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Thursday, April 23, 2009
For nation's top athletes, excelling in one sport is not enough

By Mark Tennis

There's something special about the grid-hoop athlete, since few sports demand more complete athleticism from their participants than football and basketball.

Marlon Brown
Marlon Brown is hoping to keep playing two sports at the college level.

Those who can excel on the both the gridiron and the hardwood must possess strength, speed, agility, leaping ability and hand-eye coordination. They also must demonstrate a combination of physical power, soft hands and a love of competition.

Those who fit that model include NFL tight end Tony Gonzalez and NFL defensive end Julius Peppers. LeBron James of the NBA falls into this group as well, although the last time he played football was during his junior year of high school. As a sophomore, he was not only a first-team All-American in basketball (all classes combined) but also was an All-American in football.

There is another type of grid-hoop athlete, however, who doesn't project that kind of awesome physical presence. This type of player is normally the quarterback of the football team, a guard in basketball and a leader in both sports. Greg Paulus, who was the nation's top grid-hoop athlete in 2004 at Christian Brothers (Syracuse, N.Y.), is attempting to return to the football field after playing point guard at Duke.

There is also a rare type of grid-hoop athlete who combines the eye-opening physical skills of the first group with the sharp skills of the second. If you've seen the YouTube footage of NBA great Allen Iverson as a quarterback at Bethel High School (Hampton, Va.), you know what we mean. The nation's best grid-hoop athlete for 1997, Ronald Curry of nearby Hampton High School (Va.), is also included in this group.

Many of the best Grid-Hoop All-Americans over the years have dreamed of playing in the NBA. Reality tends to set in, as these 6-foot-5 and 6-6 forwards in basketball end up as defensive ends, tight ends and offensive tackles in the NFL.

Check out the 2009 Grid-Hoop All-American team below. Tomorrow, will look at the possible NFL draft picks who starred on both the football field and basketball court in high school.

2009 ESPN RISE Grid-Hoop First-Team All-Americans

(Based on reported totals for the 2008 football season and 2008-09 basketball season.)

Bryant Allen (Maplewood-Richmond Heights/Maplewood, Mo.)
This 6-foot, 170-pounder has been arguably the top grid-hooper in the Show-Me State for the past two years. As a junior, after switching from quarterback to wide receiver, Allen accounted for 21 touchdowns and more than 1,200 yards for a 12-1 team. He then switched to basketball and scored 25.1 points per game, including a game-winning shot with four seconds left in the state finals. As a senior, Allen was more prolific in football than in basketball. His football season saw him pile up 1,005 receiving yards and 27 TDs. In basketball, Allen again led the Blue Devils to the Class 3A state title. His scoring average dipped slightly to 24 ppg, but that was primarily due to his concentrating on point guard. That's what he'll play at the University of Minnesota.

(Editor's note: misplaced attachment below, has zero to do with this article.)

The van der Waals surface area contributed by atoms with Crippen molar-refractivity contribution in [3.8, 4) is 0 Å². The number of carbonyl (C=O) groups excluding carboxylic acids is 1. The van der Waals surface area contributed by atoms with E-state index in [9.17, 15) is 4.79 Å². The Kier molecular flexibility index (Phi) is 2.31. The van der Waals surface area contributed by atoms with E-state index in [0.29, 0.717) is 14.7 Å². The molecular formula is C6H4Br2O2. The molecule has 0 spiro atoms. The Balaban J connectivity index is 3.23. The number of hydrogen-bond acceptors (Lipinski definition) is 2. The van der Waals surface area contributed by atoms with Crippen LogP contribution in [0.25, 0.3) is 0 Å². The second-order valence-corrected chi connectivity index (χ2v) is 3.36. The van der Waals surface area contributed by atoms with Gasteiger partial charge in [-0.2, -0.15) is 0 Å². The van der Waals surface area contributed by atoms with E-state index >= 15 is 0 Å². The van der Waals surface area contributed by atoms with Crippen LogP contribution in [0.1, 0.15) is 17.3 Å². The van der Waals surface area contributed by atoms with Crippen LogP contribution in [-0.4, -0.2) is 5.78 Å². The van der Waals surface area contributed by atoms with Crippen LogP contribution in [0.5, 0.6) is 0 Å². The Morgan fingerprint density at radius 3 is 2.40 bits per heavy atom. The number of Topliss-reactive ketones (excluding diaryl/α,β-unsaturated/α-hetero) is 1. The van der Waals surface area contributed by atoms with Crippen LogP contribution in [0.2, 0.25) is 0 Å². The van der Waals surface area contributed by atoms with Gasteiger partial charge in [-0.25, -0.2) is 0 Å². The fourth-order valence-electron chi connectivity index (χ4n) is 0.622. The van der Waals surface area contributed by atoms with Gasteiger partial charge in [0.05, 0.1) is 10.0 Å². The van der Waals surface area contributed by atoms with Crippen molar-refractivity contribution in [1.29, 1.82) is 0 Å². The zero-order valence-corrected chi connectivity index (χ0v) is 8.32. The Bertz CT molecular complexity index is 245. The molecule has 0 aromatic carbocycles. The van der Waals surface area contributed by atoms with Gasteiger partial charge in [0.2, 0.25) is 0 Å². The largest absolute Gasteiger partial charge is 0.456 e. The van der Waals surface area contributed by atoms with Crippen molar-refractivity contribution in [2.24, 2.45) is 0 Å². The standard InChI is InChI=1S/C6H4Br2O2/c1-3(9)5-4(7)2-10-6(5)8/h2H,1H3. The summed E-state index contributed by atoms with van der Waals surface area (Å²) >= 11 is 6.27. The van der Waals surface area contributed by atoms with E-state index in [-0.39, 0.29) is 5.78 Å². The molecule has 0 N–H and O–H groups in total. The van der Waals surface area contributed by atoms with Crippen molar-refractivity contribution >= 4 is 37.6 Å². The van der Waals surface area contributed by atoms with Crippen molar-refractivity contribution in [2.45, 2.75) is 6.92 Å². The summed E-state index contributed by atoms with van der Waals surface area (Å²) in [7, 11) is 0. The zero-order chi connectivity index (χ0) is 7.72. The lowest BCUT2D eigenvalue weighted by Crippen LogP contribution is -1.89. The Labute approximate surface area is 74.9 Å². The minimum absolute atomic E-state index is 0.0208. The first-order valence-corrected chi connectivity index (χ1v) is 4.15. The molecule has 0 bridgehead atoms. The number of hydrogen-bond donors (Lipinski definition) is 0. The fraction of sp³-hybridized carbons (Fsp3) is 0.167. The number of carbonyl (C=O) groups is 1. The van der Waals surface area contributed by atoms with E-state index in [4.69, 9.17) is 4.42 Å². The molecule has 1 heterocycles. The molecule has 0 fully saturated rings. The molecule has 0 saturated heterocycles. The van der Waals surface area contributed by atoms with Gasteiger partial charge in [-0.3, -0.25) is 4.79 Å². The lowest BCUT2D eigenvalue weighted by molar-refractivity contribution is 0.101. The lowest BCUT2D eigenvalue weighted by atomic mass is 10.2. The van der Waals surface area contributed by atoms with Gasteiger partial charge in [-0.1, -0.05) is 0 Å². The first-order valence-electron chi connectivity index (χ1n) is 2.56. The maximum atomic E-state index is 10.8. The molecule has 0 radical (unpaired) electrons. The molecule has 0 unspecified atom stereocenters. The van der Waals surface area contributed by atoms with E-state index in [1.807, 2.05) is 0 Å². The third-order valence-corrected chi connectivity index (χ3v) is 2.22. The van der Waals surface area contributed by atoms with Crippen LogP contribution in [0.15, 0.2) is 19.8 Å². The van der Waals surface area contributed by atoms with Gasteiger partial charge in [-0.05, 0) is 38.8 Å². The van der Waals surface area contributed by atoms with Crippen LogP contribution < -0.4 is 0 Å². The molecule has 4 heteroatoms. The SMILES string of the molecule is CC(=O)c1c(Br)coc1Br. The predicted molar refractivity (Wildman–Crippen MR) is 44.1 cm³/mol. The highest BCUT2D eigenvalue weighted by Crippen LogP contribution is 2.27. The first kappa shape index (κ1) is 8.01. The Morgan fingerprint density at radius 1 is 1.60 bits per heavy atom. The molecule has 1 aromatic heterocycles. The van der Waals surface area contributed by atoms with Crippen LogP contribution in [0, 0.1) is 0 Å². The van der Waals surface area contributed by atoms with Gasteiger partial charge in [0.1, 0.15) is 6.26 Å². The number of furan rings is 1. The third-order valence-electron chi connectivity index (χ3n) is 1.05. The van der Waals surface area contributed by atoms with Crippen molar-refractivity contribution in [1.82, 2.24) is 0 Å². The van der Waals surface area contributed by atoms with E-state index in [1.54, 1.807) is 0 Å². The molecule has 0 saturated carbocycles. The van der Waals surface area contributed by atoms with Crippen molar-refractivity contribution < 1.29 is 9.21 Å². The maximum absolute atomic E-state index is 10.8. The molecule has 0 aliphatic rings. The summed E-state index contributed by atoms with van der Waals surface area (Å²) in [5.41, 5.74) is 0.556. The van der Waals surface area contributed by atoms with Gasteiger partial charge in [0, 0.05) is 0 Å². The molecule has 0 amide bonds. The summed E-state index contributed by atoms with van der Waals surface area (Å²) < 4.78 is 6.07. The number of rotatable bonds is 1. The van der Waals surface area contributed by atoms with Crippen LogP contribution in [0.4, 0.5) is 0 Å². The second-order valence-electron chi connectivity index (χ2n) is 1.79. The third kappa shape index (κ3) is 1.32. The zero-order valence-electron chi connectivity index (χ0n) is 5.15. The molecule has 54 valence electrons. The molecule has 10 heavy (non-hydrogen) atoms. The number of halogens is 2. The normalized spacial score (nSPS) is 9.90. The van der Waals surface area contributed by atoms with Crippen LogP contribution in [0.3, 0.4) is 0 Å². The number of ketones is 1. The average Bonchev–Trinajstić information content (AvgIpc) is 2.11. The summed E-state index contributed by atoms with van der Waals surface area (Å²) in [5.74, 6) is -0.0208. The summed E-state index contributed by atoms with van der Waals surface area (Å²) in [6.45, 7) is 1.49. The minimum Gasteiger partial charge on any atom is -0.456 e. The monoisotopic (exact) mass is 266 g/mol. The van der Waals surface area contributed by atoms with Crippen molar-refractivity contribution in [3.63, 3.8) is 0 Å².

James Boyd (Jordan/Los Angeles)
For the most eye-popping numbers of any grid-hoop athlete in the nation, look no further than Boyd. For starters, he was a two-way standout in football as a quarterback and defensive end. He has the frame at 6-5, 225 pounds to develop into a monstrous pass-rusher, and recorded 14 sacks as a senior. The first-team all-state selection put up record-breaking numbers as a passer, throwing for 4,266 yards and 44 touchdowns, including 575 yards and eight scores in a win against South Gate. In basketball, he was the reported state leader in rebounding at 22 per game, and averaged 26 points per game. He was named to the All-L.A. city team and was a Division I all-state selection. Boyd signed with USC in February, and the thought of him on one side and fellow Grid-Hoop All-American Kevin Greene on the other should give opposing quarterbacks nightmares. Check out his highlights.

Todd Thomas
Todd Thomas shines on both the football field and the basketball court.

Marlon Brown (Harding Academy/Nashville, Tenn.)
Tennessee's Mr. Football was possibly the top wide receiver recruit in the country this year. After a junior year with just 861 yards and six TDs, he more than doubled and tripled those totals, respectively, this year, finishing with 1,785 yards and 19 TDs. The Lions made the state championship game, but despite Brown's four TDs they lost 36-34 to Davidson Academy. Brown ended his high school career with 157 receptions for 3,062 yards and 31 TDs, and rushed for 1,141 yards and 16 TDs. The Georgia recruit was a two-time finalist for the Tennessee Mr. Basketball award and would like to play both sports in Athens. Check out his highlights.

Logan Thomas (Brookville/Lynchburg, Va.)
The Virginia Tech-bound quarterback and defensive back was named first-team quarterback and the Group AA Player of the Year after leading the Bees to the Division 3 championship game. Thomas did all he could to prevent the championship game loss as he set a Virginia High School League state title game record with 393 yards passing in the 50-46 defeat to James Monroe. For the season, he passed for 1,535 yards and 20 TDs, rushed for 842 yards and 10 TDs and on defense recorded 80 tackles and intercepted four passes. In basketball, Thomas was almost as impressive. He averaged nearly 20 points and 10 rebounds per game and was the Seminole District Player of the Year and an all-state selection. His team also qualified for its first state basketball tournament in 21 years. Check out his highlights.